Stephen Potts in conversation with
This is written in the person of Siobhan*, a senior nurse, formerly working in a busy Intensive Care Unit, and in recent years working in a specialist role as a Transplant Co-ordinator, where I am one of her colleagues. When coronavirus struck, the transplant service was suspended and many of those working within it redeployed. Having kept up her ITU skills through agency shifts, she promptly volunteered to return there.
This is based on her account of her first shift in that role.
*not her real name
Note 1: March-May
Like a soldier in the quiet hours before battle, I have rewritten my will, kissed my kids goodbye, and wept alone on a woodland walk, fearful of what I’ll find tonight in intensive care, where I’m redeployed as a volunteer reservist. The men in my military family said they did not feel brave on entering a conflict zone, and right now, neither do I – unless bravery is defined as feeling the fear and doing it anyway.
If A&E is the front line, staffed by the Poor Bloody Infantry, intensive care is reserved for Special Forces: elite, highly trained, and equipped with all that fancy kit. What’s new is what we have to wear: for we are now knights of nursing, sheathed in plastic, grappling our invisible enemy in close quarter combat, Sweltering in sweaty gowns, and triple-glove clumsy for delicate tasks, we are anonymised by painful masks, and inexpressive behind our visors, showing little of who we are and nothing of how we feel.
But always the nagging doubt: is it protection enough? For were not Flodden and Bosworth Fields littered with dead knights, slaughtered in their thousands, despite their vaunted armour?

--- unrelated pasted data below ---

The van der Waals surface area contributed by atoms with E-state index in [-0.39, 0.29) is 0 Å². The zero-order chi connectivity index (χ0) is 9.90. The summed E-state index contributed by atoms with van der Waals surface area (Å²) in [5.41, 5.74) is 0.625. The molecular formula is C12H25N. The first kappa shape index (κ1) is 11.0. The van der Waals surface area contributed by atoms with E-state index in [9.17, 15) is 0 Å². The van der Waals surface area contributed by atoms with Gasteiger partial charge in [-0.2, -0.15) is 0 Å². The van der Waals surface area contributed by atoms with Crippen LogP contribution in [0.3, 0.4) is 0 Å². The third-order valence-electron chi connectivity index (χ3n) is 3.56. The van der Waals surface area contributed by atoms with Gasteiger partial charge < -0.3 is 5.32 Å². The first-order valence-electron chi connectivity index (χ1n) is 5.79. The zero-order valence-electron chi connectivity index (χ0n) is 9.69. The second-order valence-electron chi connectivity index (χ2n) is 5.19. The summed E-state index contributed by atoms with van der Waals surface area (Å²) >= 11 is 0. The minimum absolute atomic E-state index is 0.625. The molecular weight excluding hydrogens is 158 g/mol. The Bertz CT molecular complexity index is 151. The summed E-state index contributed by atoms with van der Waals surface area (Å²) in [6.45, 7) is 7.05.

Note 2: May-July
Ten weeks on, the fighting has faded to sporadic mopping-up and I am back on the home front, facing the new abnormal.
I feared I’d be parachuting into a chaotic battlefield, but found at first a phoney war, where the missile had launched but was yet to land. When it did, our smooth controlled teamwork prevailed.
The mask marks on my face have faded, but the memories have not. So many people, so very sick from the same cause, arrived one after the other. Many were later to leave in body bags, which the mortuary porters, forbidden to enter, expected me to load onto their trolley:
“Which way round?”
“Doesnae matter any more, hen.”
The transplant team I returned to was transformed, with surgery suspended and remote consultations the norm. Transplant recipients were shielding, some anxious, some not (“I do this all the time”). Those who had who had hung on for years on waiting lists, now saw their transplant pushed further into an uncertain future.
What I miss most is human contact. In ITU I had been up close and personal with the sick and dying, separated by inches and my PPE armour — but they were mostly unconscious. Now I could look a transplant patient in the eye, and hear the catch in her voice, but only via a computer screen, over distances of many miles.